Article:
Explaining Cross-Country Variations in Venture Capital Investments: Theory and Empirical Evidence
On the Relationship Between Competition and Efficiency in the EU Banking Sectors
Schiereck, Dirk and Stienemann, Marc
Wertsteigerung durch Desinvestitionen bei groÃen deutschen Konzernen
Der Grundsatz II der BaFin - eine kritische Beurteilung (Teil I)
Das Wunder der Rentenmark
Die Wirkung der Geldpolitik in Deutschland (Michael FrÃ¶mmel)
Frowen, Stephan F. and Mc Hugh, Francis (ed.)
Financial Competition, Risk and Accountability - British and German Experiences (Anton Burger and Philipp Ulbrich)
"Explaining Cross-Country Variations in Venture Capital Investments: Theory and Empirical Evidence"
This paper investigates why venture capital investments substantially vary across countries. Using a general equilibrium model, I show that the development of venture capital finance depends on the dominance of the banking market because bank finance determines a lower boundary of firms' user costs of capital. Moreover, this model shows that the level of venture capital investments is affected by the venture capitalists' costs of management support and monitoring services and the price for raising new funds from uninformed capital providers. Using dynamic panel techniques and a data set of 16 European countries, I test the implications of the model. I find, inter alia, that the lending rate has a positive and significant impact on early-stage investments. (JEL G 24, O 16, O 41)
"On the Relationship Between Competition and Efficiency in the EU Banking Sectors"
Evidence is scarce regarding the impact of competition on efficiency in banking, even if it represents a very relevant issue to assess the benefits of a heightened banking competition. This work investigates the relationship between competition and efficiency in banking on a sample of 12 EU countries during the period 1994-1999. Competition is measured by the Rosse-Panzar H-Statistic, while efficiency is estimated with stochastic frontier approach. We provide support to a negative relationship between competition and efficiency in banking, which does not then corroborate the intuitive positive influence of competition on efficiency. (JEL G 21, L 12)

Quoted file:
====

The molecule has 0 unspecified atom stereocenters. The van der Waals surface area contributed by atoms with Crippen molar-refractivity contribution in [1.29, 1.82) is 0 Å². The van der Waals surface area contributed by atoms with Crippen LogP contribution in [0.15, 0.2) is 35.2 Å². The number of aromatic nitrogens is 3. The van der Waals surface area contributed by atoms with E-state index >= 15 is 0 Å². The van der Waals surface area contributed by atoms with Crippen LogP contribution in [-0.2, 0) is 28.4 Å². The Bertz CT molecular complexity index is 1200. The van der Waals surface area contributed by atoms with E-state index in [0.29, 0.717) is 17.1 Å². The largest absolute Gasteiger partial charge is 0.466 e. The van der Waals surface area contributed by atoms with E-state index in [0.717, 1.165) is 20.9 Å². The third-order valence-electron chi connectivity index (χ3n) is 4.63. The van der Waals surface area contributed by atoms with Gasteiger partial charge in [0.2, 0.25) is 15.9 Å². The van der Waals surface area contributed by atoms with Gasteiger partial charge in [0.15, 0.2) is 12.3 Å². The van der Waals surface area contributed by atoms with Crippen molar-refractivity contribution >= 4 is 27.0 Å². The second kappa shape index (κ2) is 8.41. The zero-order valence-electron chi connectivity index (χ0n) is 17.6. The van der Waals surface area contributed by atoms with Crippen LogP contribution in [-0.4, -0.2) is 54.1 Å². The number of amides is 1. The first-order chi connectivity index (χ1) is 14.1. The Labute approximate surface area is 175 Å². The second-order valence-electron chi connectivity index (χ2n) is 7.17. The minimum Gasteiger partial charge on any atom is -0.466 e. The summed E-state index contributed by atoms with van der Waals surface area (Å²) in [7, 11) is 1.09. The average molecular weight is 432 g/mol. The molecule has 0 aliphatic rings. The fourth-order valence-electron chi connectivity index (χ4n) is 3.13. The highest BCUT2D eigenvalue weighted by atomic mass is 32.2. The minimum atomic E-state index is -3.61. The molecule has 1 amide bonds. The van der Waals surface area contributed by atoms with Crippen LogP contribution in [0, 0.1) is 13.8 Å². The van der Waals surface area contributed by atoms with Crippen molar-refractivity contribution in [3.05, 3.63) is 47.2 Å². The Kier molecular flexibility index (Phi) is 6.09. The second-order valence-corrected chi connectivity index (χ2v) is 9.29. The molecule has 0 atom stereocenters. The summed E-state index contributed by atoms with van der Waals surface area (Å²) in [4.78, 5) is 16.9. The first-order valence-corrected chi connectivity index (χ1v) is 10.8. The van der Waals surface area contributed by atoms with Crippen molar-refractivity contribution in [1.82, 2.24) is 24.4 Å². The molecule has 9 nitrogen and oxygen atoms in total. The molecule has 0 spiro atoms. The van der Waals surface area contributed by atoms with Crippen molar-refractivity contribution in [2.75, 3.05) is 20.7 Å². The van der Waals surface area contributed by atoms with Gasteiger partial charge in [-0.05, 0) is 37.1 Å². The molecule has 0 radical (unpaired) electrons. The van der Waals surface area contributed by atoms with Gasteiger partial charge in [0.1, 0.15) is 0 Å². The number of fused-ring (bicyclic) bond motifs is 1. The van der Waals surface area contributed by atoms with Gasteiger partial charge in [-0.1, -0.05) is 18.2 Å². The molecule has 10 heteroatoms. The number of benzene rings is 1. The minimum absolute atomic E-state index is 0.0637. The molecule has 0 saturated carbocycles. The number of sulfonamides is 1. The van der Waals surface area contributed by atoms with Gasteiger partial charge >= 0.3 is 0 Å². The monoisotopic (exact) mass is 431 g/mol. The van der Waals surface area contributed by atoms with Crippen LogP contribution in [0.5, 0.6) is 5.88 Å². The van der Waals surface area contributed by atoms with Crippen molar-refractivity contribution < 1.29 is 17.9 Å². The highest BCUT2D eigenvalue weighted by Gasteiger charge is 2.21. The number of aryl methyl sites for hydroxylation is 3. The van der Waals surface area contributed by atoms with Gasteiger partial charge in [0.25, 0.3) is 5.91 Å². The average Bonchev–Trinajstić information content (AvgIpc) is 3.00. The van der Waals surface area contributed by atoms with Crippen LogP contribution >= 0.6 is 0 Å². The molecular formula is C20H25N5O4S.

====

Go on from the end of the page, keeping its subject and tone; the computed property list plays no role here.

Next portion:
Schiereck, Dirk and Stienemann, Marc
"Value Increase by Way of Disinvestment by large German Industrial Groups"
Because of the great attention paid to mergers and acquisitions in the course of the last few years, the eyes of the academic world mostly focused on the visions of buyers and their synergy effect potentials as well as on the response of the capital market to the buyer side's shares. By contrast, the perspective of the other side - that of the seller - has hardly been analysed in Germany so far. Besides corporate unit sales within the framework of sell-offs, especially the carve-out and the spin-off instruments may be useful in this context.
The disinvestment frequency increased visibly in the course of the 1990s. Since the disastrous stock-exchange years of 2000 and 2001 saw many disinvestment cases as well, this trend in the wake of a stock-exchange boom cannot only be explained by the phenomenon of "fashionableness". Very few studies have hitherto attempted to identify and explain possible value increases in the wake of disinvestment. This is where the present article starts.
We show that share-price responses to disinvestment announcements have resulted in clearly positive abnormal yields. Disinvestment or at least its announcement effects creates value. This applies in particular to carve-outs as well as to sell-offs, though to a significantly smaller extent. There has not been any clustering of share-price responses by branches or by periods of time.
"Principle II of the German Financial Supervisory Authority (BaFin) - A Critical Review (Part I)"
Assuming that the liquidity risks faced by credit institutions have been systemised, this article describes the current treatment of credit institutions for banking supervisory purposes within the framework of principle II of BaFin. It shows that - compared with the preceding liquidity principles II and III - the structure of the present principle II has been subject to fundamental change. The focus is henceforth on the short-term area of up to one year for which a subdivision by four maturity bands has been envisaged. The liquid assets of credit institutions and the additions thereto largely originating in property stocks must be related to their payment obligations. In this context, payments of great relevance for the liquid resources of institutions are directly taken into account in the first maturity band whilst the other outflows of liquid resources are accommodated in the other maturity bands according to their probable residual maturities. The question whether this principle has been duly complied with is assessed exclusively on the basis of one-month liquidity ratios whereas the observation ratios to be computed for the other maturity bands are only meant to satisfy information needs. For certain sub-areas there is a legal requirement to record transactions of the balance sheet in a manner more closely oriented to liquidity effects. The extended scope of application of the liquidity principles has generated a need for adopting a number of exceptions so as to enable financial institutions with deviating business structures to meet these principles.